A Francis Barker Singer's Patent-type compass, dating from c.1880. The mother of pearl compass card is hand painted in the classic Singer's design, and marked 'P. Orr & Sons, Madras'. The compass was made by Francis Barker of London and retailed by Orr of Madras. Although not signed by Barker, the compass case is stamped on the rear 'Made in England' in exactly the style and typeface used by Barker from the 1870s (see last photo, which shows the same stamp, used in exactly the same position, on another Barker compass dating from c.1875).
The compass has luminous paint markers at the North and South cardinal points. This type of luminous paint, most probably an early version of 'Balmain's Luminous Paint' was a compound of calcium sulphide. The paint was made luminous by exposure to sunlight or by burning a strip of magnesium ribbon near the compass card. It was patented in England by William Balmain, and was often used in compasses during the last quarter of the 19th century. The compass has a jewelled pivot, nickel-plated brass case and transit lock operated by a push button at the bow.
P. Orr & Sons, Madras: was founded in 1846, and is still trading, based in the city of Chennai in India. The company was started by Peter Orr, an expatriate watchmaker from Edinburgh. It became known as P. Orr & Sons in 1863. From 1873, the firm operated from premises in Mount Street, Madras, (Mount Street has since been renamed Anna Salai, and Madras is now called Chennai). Peter Orr’s son Robert Orr took over the business and later, he acquired Fred Emery as a business partner. The first showroom of P. Orr & Sons is today a heritage building and still in operation. The building was commissioned by Peter Orr, and designed by Robert Chisholm, consulting architect to the Government of Madras. It was inaugurated by Prince George, Duke of York, who later became King George V, and Princess Mary of Teck, who later became Queen Mary. The store initially sold diamonds, equipment, guns, silver goods, and later began selling mechanical watches and clocks. The firm made its reputation when three maharajas – the Gaekwar of Baroda, the Maharaja of Cohin and the Maharaja Holkar – commissioned Orr to make various gifts that were presented to the Prince of Wales during his visit to India in 1875-76. P. Orr & Sons specialised in what became known as ‘swami ware’ – ‘swami’ because of the decorative themes based on Hindu deities and the associated festival processions.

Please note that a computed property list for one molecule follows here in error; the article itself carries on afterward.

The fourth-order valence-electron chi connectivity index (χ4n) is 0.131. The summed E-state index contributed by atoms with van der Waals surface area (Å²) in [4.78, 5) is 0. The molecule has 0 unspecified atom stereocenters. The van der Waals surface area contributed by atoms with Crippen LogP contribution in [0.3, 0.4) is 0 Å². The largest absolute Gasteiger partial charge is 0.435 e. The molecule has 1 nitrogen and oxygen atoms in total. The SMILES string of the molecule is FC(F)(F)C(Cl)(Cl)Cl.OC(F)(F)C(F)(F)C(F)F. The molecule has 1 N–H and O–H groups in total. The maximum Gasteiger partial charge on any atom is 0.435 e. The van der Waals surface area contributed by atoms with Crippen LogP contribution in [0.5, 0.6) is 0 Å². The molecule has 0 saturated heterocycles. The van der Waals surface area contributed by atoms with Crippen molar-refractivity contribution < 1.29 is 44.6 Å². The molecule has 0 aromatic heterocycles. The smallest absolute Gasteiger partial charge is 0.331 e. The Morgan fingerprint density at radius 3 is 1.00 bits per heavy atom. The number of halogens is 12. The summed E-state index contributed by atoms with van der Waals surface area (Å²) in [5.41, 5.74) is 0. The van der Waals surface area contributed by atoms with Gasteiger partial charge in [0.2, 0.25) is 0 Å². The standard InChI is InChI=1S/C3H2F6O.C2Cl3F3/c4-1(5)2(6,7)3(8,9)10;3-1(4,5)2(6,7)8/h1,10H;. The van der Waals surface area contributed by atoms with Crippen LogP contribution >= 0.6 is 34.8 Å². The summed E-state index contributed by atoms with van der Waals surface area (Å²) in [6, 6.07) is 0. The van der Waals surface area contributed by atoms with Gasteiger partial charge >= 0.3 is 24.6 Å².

Francis Barker & Son: were established in London in 1848, as a maker of compasses and scientific instruments. Francis Barker produced a very wide range of compass designs over the years, supplying major retailers such as Negretti & Zambra, J. Lizars, C. W. Dixey, Dollond, and many others. The company prospered until 1932, when it was taken over and became F. Barker & Son (1932). After WW2 the company changed hands several times and the name is now carried by Pyser-Optics. They continue to produce the renowned Barker M-73, widely acknowledged to be the world's finest prismatic compass. Further details of Barker compasses can be found at trademarklondon.com, and also in Paul Crepsel's excellent bookTrade Mark London (available to view online).
Samuel Berry Singer (1796 - c.1875) was a master mariner from Southampton when he patented his unique design in July 1861. Its high contrast design was intended to be much easier to read in low light than conventional compasses of the time. His design was widely adopted by scientific instrument makers, but Singer himnself did not benefit greatly from his invention, the patent lapsed in 1868, and he ended his days living in poverty in Kincardine on the Firth of Forth. Versions of his design continued to be made until the First World War.
The compass is in good condition. The nickel-plated brass case, bevelled glass, and mother of pearl compass card are all in good condition, with some minor scatches to the glass. There is some dust under the glass. The transit lock is working well. The compass card spins freely and finds North, but it can be slow to settle.